This empirical dimension to Molesworth’s work was recognized by contemporaries—indeed, extracts and abridgements from the Account were included in collections of travel and ethnographic writings in the 1740s and 1760s. A member of the Royal Society, Molesworth was adept at reading the political consequences of cultural practices, as his collaborative annotation with Toland of Martin Martin’s Western Isles demonstrated.47 Core to this method was the principle of a good education calculated to liberate the mind from dependence on “slavish opinion.” As Molesworth insisted, “good learning as well as travel is a great antidote against the plague of tyranny.” Here his polemic was directed against even the Protestant churchmen of his time who, in their stranglehold on the universities, were perceived as the main corruptors of the “public spirit.” For Molesworth, since tyranny began in the mind, the principles of liberty and the free state needed to be promoted by a philosophical education. The monkish bigotry of the pulpit taught only “servile opinions” in place of the principles of rational liberty.
Whig political thought in Molesworth’s time was a complex mixture of contract, resistance, and ancient constitution—in effect a blend of history and theory. A common assumption underpinning this complexity was that liberty had premodern origins: “I conceive the original of the subject’s libertie was by those our forefathers brought out of Germany.”48 For many, the Saxon origin of such Gothic liberty was “a matter of fact”; for opponents of such historical assumptions like the Tory Brady, this was “meer Romance.”49 The source most commonly associated with this account was Tacitus’s Germania, which represented a primitive Gothic honor and simplicity against a vision of Roman urban luxury and moral torpor. As one commentator noted in 1689, “some have sent us to Tacitus and as far as Germany to learn our English Constitution.” The assumption promulgated by Molesworth was neatly summarized and shared even by court Whig John Oldmixon in 1724: “no nation has preserv’d their Gothic constitution better than the English.”50 Written in the 1690s and 1700s in the context of the Hanoverian succession, Molesworth’s defense of an anglia libera, prompted by a Tacitean reading of Frankish liberty, provided a British readership with a non-Roman and anti-Gallic source of constitutional legitimacy.51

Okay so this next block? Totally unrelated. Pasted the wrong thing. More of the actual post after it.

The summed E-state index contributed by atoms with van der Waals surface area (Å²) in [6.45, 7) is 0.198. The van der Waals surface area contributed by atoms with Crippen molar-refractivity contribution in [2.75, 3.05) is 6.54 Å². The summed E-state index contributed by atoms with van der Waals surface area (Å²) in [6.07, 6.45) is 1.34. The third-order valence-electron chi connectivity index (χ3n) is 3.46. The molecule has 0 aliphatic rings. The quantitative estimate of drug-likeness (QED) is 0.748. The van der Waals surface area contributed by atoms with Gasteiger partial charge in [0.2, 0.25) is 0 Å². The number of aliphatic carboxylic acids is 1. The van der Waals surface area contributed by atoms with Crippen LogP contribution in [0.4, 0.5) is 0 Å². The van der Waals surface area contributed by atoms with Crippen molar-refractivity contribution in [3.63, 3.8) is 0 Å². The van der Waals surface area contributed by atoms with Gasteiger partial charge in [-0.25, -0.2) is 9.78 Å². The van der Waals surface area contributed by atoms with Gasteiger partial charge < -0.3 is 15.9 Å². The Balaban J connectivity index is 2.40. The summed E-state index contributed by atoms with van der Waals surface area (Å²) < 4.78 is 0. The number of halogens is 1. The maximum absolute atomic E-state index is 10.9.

The political context for Molesworth’s contributions was not simply domestic but European: internally the war against popery and arbitrary power in the guise of Tory Jacobitism was rendered more complex by the threat of Louis XIV’s foreign policy. The fragility of the Revolution settlement and, especially after 1700, the insecurity of the succession of the Hanoverian line meant that Molesworth’s polemic against Danish absolutism was a stalking horse for the indictment of latent tyranny at home and practical despotism abroad. The lamentation for the loss of Danish freedom was tuned to English, French, and Dutch ears. Great attention was paid to the preparation of the many French editions of the Account. The inclusion of maps and emblematic frontispieces representing Danish liberty is evidence of this concern to ensure an engaged readership. Later French editions also included useful indices drawing the attention of the reader to significant themes: for example, “Absolus. Les Princes n’ont pû acquerir legitiment le droit d’être absolus”; “Governement Anglois, trop parfait pour recevoir aucun amendement”; and “Prêtres, ont beaucoup contributé à render le gouvernement de la Russie et de la Muscovie tirannique”; “Les païsans de la Zelande y sont aussi esclaves que les negres dans les Barbades.”52 It is clear that the Huguenot diaspora of the 1690s would have valued the anti-absolutist thrust of the Account; what is more significant is that twenty years after its initial publication (alongside the edition of Francogallia) French audiences found it a useful resource for engaging with the Ludovicean regime.53 Certainly in the decade of 1710 the reception of the two works connected with the nobilaire and parlementaire resistance in France especially associated with the so-called Burgundian circle coordinated by Boulainvilliers. The nature of the Gothic constitution described in Hotman’s work and the Account set some of the key terms of political debate.54 The Francogallian constitution with its emphasis on the role of an ancient and virtuous aristocracy was a useful polemical weapon against Louis XIV’s conception of monarchy.55